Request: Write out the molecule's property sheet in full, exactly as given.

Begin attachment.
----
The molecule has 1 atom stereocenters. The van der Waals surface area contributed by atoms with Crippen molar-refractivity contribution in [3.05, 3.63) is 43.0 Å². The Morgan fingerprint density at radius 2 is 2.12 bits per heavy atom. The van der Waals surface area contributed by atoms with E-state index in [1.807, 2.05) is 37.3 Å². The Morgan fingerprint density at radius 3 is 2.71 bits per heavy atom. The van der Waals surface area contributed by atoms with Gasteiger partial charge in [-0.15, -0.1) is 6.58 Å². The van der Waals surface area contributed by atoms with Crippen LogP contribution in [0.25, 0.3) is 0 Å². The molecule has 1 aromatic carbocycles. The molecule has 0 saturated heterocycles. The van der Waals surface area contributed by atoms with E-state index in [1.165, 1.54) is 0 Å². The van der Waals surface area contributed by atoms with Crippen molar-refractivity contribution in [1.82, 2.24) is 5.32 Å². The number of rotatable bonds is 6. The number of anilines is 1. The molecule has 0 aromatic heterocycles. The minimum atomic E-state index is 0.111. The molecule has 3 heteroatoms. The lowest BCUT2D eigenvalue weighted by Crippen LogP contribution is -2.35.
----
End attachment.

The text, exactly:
The molecule has 1 atom stereocenters. The van der Waals surface area contributed by atoms with Crippen molar-refractivity contribution in [3.05, 3.63) is 43.0 Å². The Morgan fingerprint density at radius 2 is 2.12 bits per heavy atom. The van der Waals surface area contributed by atoms with E-state index in [1.807, 2.05) is 37.3 Å². The Morgan fingerprint density at radius 3 is 2.71 bits per heavy atom. The van der Waals surface area contributed by atoms with Gasteiger partial charge in [-0.15, -0.1) is 6.58 Å². The van der Waals surface area contributed by atoms with Crippen LogP contribution in [0.25, 0.3) is 0 Å². The molecule has 1 aromatic carbocycles. The molecule has 0 saturated heterocycles. The van der Waals surface area contributed by atoms with E-state index in [1.165, 1.54) is 0 Å². The van der Waals surface area contributed by atoms with Crippen molar-refractivity contribution in [1.82, 2.24) is 5.32 Å². The number of rotatable bonds is 6. The number of anilines is 1. The molecule has 0 aromatic heterocycles. The minimum atomic E-state index is 0.111. The molecule has 3 heteroatoms. The lowest BCUT2D eigenvalue weighted by Crippen LogP contribution is -2.35.